In 1970, citizens on the west bank of Minneapolis noticed an increasing number of runaway youth in the neighborhood. Sister Rita Steinhagen, a nun in the Sisters of St. Joseph of Carondelet, emerged as a leader and advocate for these youth. At first, she allowed some of them to stay at the nun’s residence, and then secured a property and funding to shelter young people for a short time.
The Bridge was originally founded to serve only girls who would stay for three to five days. However, services quickly expanded to serve boys as well. At first, St. Joseph’s Home was the fiscal manager of the funds, which were provided by the Minneapolis Foundation. The Bridge was named after the Simon & Garfunkel song, “Bridge Over Troubled Waters” and modeled after the Huckleberry House of San Francisco, which was the first runaway house in the United States.
On February 3, 1972, The Bridge became a privately incorporated nonprofit, with funding from the Governor’s Crime Commission. The Bridge was the first runaway shelter in the nation to receive federal funding.
The Bridge quickly emerged as a national leader in the field of homeless youth. In 1972, Sister Marlene Barghini (our first Executive Director) testified in front of the U.S. Subcommittee on Children & Youth regarding the importance of crisis hotlines – a system that continues to be integral to The Bridge, updated for the modern world with the addition of a text hotline.
By 1975, the organization had outgrown its original home at 608 20th Ave S and purchased a building at 2200 Emerson Ave S. In 1981, when Tom Sawyer became Executive Director, The Bridge was a 12 bed, 3-5 day shelter. In the 1980s, we also ran a program called New Bridge, which served young women leaving prostitution. Aftercare began in the mid-80s and continues to be a big part of our programs.
Also in the mid-1980s, the Bridge collaborated with Evergreen of Bemidji (another shelter for homeless youth) to found MARYS (Minnesota Association of Runaway Youth Services). MARYS was the major contributor to getting the National Runaway and Homeless Youth Act passed in the legislature.
In 1997, the Bridge opened a transitional living program, which helps youth learn life skills and transition out of homelessness. Originally, this program served up to 8 young people for a maximum of 90 days each. Today, Transitions has 10 beds and youth can stay for up to 18 months.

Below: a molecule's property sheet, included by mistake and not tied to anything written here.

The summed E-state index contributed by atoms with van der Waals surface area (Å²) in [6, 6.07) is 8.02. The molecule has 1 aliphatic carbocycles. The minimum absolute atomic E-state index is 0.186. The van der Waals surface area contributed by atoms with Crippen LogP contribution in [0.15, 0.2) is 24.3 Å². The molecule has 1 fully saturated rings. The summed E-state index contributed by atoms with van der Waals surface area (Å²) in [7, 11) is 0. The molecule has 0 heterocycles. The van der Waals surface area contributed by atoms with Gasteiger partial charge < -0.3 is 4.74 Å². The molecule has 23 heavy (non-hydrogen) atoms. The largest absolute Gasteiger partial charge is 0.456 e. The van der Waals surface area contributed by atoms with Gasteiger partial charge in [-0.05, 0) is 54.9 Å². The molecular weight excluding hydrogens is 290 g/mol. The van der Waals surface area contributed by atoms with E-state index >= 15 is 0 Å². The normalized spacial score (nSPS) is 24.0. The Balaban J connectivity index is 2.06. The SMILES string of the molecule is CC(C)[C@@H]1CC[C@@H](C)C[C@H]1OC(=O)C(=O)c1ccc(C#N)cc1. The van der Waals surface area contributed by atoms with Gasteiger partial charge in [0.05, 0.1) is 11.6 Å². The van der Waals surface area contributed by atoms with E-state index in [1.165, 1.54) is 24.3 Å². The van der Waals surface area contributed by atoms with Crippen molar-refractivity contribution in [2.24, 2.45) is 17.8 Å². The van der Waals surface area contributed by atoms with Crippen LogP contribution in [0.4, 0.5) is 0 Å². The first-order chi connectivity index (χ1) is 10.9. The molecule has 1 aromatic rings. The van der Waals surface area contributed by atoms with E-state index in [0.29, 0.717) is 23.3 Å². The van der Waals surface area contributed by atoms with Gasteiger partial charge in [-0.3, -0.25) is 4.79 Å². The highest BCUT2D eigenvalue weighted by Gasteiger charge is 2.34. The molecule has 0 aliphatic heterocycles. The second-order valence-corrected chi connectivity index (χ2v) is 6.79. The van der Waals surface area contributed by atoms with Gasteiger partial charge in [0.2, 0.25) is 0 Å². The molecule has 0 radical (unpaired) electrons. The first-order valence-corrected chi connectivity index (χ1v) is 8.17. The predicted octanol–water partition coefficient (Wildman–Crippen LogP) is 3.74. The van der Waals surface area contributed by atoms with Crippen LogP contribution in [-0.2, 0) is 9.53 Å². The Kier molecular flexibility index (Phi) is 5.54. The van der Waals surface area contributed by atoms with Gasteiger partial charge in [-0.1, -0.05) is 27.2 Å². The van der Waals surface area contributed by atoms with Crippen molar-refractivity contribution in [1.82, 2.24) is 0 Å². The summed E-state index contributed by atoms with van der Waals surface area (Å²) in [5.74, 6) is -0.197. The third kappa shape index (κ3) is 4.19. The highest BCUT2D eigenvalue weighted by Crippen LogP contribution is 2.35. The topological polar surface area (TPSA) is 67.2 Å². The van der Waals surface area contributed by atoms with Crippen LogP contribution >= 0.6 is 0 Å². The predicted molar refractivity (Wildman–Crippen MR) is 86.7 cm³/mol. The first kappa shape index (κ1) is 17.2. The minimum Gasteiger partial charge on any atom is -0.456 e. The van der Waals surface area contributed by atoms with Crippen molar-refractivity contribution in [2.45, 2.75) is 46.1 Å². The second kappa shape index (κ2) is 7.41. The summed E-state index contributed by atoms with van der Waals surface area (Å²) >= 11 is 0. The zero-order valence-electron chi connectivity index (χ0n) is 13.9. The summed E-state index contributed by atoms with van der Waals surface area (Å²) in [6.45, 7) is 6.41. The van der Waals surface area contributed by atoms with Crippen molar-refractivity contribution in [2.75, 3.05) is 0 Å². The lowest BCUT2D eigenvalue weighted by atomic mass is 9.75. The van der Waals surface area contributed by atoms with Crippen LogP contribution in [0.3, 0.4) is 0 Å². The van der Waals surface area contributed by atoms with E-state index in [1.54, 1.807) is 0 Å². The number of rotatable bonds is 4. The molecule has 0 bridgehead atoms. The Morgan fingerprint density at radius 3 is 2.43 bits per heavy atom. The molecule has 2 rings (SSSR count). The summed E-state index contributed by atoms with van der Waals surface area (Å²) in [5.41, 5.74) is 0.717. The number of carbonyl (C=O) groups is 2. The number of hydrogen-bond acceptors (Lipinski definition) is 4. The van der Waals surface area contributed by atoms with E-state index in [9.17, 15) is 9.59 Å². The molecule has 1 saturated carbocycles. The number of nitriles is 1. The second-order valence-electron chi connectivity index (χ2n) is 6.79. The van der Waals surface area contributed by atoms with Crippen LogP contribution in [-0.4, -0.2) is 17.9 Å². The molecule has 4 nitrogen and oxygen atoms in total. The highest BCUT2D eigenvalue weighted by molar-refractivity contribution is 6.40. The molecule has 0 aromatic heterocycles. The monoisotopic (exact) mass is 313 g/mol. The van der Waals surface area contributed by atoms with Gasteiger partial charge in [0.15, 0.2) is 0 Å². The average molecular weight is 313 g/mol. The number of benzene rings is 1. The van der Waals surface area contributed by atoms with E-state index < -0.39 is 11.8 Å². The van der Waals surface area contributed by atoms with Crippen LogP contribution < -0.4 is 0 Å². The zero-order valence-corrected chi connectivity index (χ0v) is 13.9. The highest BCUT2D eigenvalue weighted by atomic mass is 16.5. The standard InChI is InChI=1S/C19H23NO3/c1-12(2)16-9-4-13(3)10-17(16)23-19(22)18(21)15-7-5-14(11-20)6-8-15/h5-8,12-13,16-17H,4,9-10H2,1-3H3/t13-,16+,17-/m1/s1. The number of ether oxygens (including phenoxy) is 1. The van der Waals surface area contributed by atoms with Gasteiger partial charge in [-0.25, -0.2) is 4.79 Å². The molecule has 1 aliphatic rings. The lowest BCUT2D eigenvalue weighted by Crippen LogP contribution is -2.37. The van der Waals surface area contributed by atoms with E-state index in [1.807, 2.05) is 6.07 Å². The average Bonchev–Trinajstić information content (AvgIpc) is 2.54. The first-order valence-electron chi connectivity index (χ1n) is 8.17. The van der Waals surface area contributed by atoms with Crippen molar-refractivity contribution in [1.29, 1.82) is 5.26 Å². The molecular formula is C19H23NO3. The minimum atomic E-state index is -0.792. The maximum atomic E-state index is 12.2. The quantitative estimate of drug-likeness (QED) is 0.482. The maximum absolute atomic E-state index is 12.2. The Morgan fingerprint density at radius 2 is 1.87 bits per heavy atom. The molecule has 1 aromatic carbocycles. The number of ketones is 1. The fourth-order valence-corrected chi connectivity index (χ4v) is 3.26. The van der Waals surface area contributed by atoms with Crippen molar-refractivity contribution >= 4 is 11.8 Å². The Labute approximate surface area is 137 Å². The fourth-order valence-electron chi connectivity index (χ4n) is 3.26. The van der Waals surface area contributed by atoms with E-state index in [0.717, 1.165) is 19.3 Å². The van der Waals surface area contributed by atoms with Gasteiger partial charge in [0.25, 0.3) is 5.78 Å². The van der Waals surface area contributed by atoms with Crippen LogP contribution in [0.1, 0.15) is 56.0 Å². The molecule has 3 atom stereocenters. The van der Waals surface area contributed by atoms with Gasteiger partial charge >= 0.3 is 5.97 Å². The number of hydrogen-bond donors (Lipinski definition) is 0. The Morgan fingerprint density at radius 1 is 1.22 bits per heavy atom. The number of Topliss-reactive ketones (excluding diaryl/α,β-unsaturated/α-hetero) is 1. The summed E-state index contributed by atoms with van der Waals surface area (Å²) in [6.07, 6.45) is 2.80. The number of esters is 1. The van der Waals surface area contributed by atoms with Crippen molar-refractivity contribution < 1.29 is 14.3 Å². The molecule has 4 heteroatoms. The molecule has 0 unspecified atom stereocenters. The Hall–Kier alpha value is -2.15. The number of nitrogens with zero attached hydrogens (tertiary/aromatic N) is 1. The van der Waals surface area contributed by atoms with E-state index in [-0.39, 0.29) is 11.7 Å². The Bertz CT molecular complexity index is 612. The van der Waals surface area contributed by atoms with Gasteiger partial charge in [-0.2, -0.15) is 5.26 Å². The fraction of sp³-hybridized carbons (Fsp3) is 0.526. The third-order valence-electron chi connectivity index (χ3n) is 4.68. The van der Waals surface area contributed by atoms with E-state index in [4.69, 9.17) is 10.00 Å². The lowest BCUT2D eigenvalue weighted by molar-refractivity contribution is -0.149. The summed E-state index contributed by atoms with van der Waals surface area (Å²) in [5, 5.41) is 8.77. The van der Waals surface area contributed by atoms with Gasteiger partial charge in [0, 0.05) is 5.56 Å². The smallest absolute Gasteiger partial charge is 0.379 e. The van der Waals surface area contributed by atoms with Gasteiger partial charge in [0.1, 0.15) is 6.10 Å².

Over the decades, The Bridge continued to grow and became one of the most respected nonprofits serving homeless youth. The Bridge’s leadership invested in a number of additional programs over those decades, but maintained its core focus of serving homeless and runaway youth.
In 2008, the entire country was devastated by the Great Recession, and the Bridge was no exception. The organization experienced dramatic funding losses and operating deficits, as well as quick turnover in leadership – whereas there were three Executive Directors in its first 31 years, there have been five since 2001. In an attempt to secure grants in a highly competitive environment, The Bridge began to drift from its core mission and focus on mental health.
By 2016, referrals had dropped precipitously, program utilization was extremely low (around 4-6 youth per night with 14 beds available in the Emergency Shelter Program), community relationships were fractured and the organization was spread too thin. The board brought on new leadership and refocused on the core services.
We’ve reinstated the role of Family Counselor and aftercare, strengthened our relationships with external partners including the StreetWorks Collaborative and other youth serving organizations, built a culture of listening to youth by instating a Youth Board, and achieved financial solvency. We’ve also improved our HR practices and restructured our intern program. By 2020, we plan to once again be seen as a leader in our field, with full utilization and a sustainable endowment. We’ve made great strides to get where we are today, and need your support to keep on going.
The Bridge for Youth’s mission is to provide runaway and homeless youth safe shelter, assist in the prevention and resolution of family conflicts and reunify families whenever possible.
The Bridge for Youth will be a premier resource for diverse populations of youth and families needing help by offering:
¨ Support that empowers
¨ Safe shelter
¨ Sustainable tools for success and restorations of relationships, and,
¨ When possible, reunification